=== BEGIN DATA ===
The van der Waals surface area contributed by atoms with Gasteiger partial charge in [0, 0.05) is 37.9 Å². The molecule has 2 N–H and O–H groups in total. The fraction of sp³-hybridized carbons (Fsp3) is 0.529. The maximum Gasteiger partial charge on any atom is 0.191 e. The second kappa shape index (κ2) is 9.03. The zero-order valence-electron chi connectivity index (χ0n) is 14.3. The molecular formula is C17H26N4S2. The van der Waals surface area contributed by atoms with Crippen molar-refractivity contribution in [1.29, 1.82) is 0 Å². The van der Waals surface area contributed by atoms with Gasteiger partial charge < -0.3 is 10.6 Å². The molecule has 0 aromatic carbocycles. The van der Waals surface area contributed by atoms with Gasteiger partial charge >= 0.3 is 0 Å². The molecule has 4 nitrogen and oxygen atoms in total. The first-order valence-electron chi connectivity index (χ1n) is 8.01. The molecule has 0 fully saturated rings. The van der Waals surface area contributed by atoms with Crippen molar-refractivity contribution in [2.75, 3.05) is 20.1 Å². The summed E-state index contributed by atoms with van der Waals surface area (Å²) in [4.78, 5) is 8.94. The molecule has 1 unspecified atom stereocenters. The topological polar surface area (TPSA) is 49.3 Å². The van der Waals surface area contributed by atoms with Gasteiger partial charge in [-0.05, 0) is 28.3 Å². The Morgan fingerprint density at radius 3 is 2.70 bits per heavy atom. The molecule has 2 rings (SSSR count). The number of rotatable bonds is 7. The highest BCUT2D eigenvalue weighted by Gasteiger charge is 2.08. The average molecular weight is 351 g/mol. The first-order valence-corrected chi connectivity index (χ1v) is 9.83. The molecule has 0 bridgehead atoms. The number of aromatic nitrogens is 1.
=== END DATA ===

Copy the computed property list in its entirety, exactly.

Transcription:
The van der Waals surface area contributed by atoms with Gasteiger partial charge in [0, 0.05) is 37.9 Å². The molecule has 2 N–H and O–H groups in total. The fraction of sp³-hybridized carbons (Fsp3) is 0.529. The maximum Gasteiger partial charge on any atom is 0.191 e. The second kappa shape index (κ2) is 9.03. The zero-order valence-electron chi connectivity index (χ0n) is 14.3. The molecular formula is C17H26N4S2. The van der Waals surface area contributed by atoms with Crippen molar-refractivity contribution in [1.29, 1.82) is 0 Å². The van der Waals surface area contributed by atoms with Gasteiger partial charge < -0.3 is 10.6 Å². The molecule has 0 aromatic carbocycles. The van der Waals surface area contributed by atoms with Gasteiger partial charge >= 0.3 is 0 Å². The molecule has 4 nitrogen and oxygen atoms in total. The first-order valence-electron chi connectivity index (χ1n) is 8.01. The molecule has 0 fully saturated rings. The van der Waals surface area contributed by atoms with Crippen molar-refractivity contribution in [2.75, 3.05) is 20.1 Å². The summed E-state index contributed by atoms with van der Waals surface area (Å²) in [4.78, 5) is 8.94. The molecule has 1 unspecified atom stereocenters. The topological polar surface area (TPSA) is 49.3 Å². The van der Waals surface area contributed by atoms with Gasteiger partial charge in [-0.05, 0) is 28.3 Å². The Morgan fingerprint density at radius 3 is 2.70 bits per heavy atom. The molecule has 2 rings (SSSR count). The number of rotatable bonds is 7. The highest BCUT2D eigenvalue weighted by Gasteiger charge is 2.08. The average molecular weight is 351 g/mol. The first-order valence-corrected chi connectivity index (χ1v) is 9.83. The molecule has 0 bridgehead atoms. The number of aromatic nitrogens is 1.